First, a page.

Diddley was born in December 1928 as either Ellas Otha Bates or Otha Ellis Bates (like many details of Diddley's life, he recounted several versions of the story). He was raised by his mother's first cousin, Gussie McDaniel, who became his legal guardian when he was six. He eventually dropped Otha from his name and called himself Ellas McDaniel. McDaniel studied classical violin for eight years, starting at the age of seven. When he was 12, he began playing guitar. (Several versions of that story exist, too. My favorite was his claim that he looked around and didn't see any black classical violinists, so he did the math and learned guitar.)
Diddley and two friends began entertaining on the street for tips and made such good money, he said, that he never looked back. The songs were primarily variations on the "dozens," which, Diddley would later claim, meant that he had pioneered rap music 50 years ahead of its popularity.
Diddley also developed his signature beat, his stage name, and the two songs that became his breakout hit: "Bo Diddley" and "I'm a Man." Released on Chess, that double-A single became a monster hit—bursting out of the R&B charts (where it topped at #2) into broad popularity. Other musicians immediately recognized the power of the beat and adopted it—Buddy Holly's "Not Fade Away" obviously borrowed it (when the Rolling Stones covered "Not Fade Away," they amplified that beat and the single that resulted made them stars).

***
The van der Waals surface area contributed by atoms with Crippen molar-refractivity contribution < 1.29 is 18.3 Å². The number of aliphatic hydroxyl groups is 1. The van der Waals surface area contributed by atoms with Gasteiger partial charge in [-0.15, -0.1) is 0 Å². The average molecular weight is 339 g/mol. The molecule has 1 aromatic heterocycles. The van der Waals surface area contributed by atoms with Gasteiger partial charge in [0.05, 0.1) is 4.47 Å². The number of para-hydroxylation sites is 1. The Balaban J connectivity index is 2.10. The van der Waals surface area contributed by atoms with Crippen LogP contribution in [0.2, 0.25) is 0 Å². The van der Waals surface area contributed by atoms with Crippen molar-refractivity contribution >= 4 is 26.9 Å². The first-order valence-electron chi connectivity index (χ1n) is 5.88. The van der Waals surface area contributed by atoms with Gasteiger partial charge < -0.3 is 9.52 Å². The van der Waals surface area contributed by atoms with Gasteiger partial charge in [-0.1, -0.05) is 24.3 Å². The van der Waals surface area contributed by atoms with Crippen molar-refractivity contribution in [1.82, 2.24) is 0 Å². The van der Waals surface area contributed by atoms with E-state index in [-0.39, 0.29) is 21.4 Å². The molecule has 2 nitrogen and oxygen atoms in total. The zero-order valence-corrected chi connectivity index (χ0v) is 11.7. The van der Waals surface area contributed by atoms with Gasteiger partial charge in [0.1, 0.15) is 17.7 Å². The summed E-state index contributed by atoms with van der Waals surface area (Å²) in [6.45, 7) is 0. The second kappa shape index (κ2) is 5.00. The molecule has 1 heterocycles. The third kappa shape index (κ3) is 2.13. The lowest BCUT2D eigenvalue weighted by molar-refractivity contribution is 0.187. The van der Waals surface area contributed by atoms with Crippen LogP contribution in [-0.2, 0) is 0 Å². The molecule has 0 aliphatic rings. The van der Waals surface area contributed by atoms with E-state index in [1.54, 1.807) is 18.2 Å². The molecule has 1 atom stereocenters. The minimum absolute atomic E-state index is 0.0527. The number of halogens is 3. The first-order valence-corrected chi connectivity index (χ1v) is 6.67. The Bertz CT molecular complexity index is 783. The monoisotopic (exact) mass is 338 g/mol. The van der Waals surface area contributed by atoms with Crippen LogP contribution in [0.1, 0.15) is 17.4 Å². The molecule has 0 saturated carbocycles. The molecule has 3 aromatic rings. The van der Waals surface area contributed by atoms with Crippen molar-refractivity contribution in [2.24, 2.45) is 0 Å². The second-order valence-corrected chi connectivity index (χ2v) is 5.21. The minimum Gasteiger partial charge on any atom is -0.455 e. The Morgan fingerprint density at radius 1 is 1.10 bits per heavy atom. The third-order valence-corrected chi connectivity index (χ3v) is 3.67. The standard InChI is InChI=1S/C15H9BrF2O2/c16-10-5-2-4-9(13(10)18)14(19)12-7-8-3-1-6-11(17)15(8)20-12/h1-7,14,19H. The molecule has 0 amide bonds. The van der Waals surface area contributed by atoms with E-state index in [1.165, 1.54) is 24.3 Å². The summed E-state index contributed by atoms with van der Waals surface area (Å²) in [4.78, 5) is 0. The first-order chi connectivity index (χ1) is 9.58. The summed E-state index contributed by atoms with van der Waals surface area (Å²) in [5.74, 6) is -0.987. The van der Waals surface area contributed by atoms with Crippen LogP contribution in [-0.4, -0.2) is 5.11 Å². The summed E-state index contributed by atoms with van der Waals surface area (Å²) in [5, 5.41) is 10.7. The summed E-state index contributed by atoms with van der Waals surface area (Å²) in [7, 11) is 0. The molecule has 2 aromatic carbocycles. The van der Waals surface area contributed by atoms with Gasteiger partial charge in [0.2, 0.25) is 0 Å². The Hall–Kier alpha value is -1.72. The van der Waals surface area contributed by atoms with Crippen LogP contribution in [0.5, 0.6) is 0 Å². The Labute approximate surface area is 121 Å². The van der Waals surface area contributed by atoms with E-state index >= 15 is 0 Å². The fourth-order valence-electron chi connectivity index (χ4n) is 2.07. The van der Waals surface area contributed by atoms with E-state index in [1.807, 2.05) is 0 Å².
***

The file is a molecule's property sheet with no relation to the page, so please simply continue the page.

While Diddley had other hits—"Who Do You Love?" and his surprisingly popular "outtake" "Say Man," for example—he never had a lot of chart success. He was, however, enormously influential. Diddley himself claimed that he and Chuck Berry invented rock'n'roll and that Elvis simply borrowed the formula they had created.
Diddley also created a sound—he claimed to have invented the whammy bar and he frequently added electronic devices to his guitars to create his signature fat, heavily distorted sound. He was also known for his stage antics, which included wild dances, playing behind his back, and picking with his teeth.
Diddley's records could be very good indeed, but his concerts always delivered 110%. In the '70s, if you went to a Chuck Berry concert, he was likely to arrive late and phone it in; Bo Diddley, in contrast, would simply wear out his audiences, playing until they had to respond. This video, despite its "arty" effects, distills the experience perfectly—even the MC can't get Diddley to stop before he was good and ready.
Diddley was the real thing: an originator, a pioneer, an inventor, but most of all, he was an entertainer who was most alive when he was in front of thousands of admirers. Count the Stereophile family among them—not that he ever lacked for them.